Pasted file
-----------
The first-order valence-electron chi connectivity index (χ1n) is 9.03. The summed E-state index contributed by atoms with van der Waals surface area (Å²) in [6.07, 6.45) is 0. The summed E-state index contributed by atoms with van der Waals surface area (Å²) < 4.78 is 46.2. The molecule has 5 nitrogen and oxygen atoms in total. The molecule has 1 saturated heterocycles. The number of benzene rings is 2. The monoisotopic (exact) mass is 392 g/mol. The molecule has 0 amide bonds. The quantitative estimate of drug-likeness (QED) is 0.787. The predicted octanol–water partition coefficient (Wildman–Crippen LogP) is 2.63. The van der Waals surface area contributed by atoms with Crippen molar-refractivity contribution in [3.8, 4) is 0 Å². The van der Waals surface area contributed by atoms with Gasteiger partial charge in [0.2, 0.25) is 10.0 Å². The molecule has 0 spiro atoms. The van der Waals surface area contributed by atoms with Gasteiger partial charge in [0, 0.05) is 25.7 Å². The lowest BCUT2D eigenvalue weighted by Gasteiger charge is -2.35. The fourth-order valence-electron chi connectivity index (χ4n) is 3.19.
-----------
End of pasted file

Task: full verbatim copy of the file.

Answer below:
The first-order valence-electron chi connectivity index (χ1n) is 9.03. The summed E-state index contributed by atoms with van der Waals surface area (Å²) in [6.07, 6.45) is 0. The summed E-state index contributed by atoms with van der Waals surface area (Å²) < 4.78 is 46.2. The molecule has 5 nitrogen and oxygen atoms in total. The molecule has 1 saturated heterocycles. The number of benzene rings is 2. The monoisotopic (exact) mass is 392 g/mol. The molecule has 0 amide bonds. The quantitative estimate of drug-likeness (QED) is 0.787. The predicted octanol–water partition coefficient (Wildman–Crippen LogP) is 2.63. The van der Waals surface area contributed by atoms with Crippen molar-refractivity contribution in [3.8, 4) is 0 Å². The van der Waals surface area contributed by atoms with Gasteiger partial charge in [0.2, 0.25) is 10.0 Å². The molecule has 0 spiro atoms. The van der Waals surface area contributed by atoms with Gasteiger partial charge in [0, 0.05) is 25.7 Å². The lowest BCUT2D eigenvalue weighted by Gasteiger charge is -2.35. The fourth-order valence-electron chi connectivity index (χ4n) is 3.19.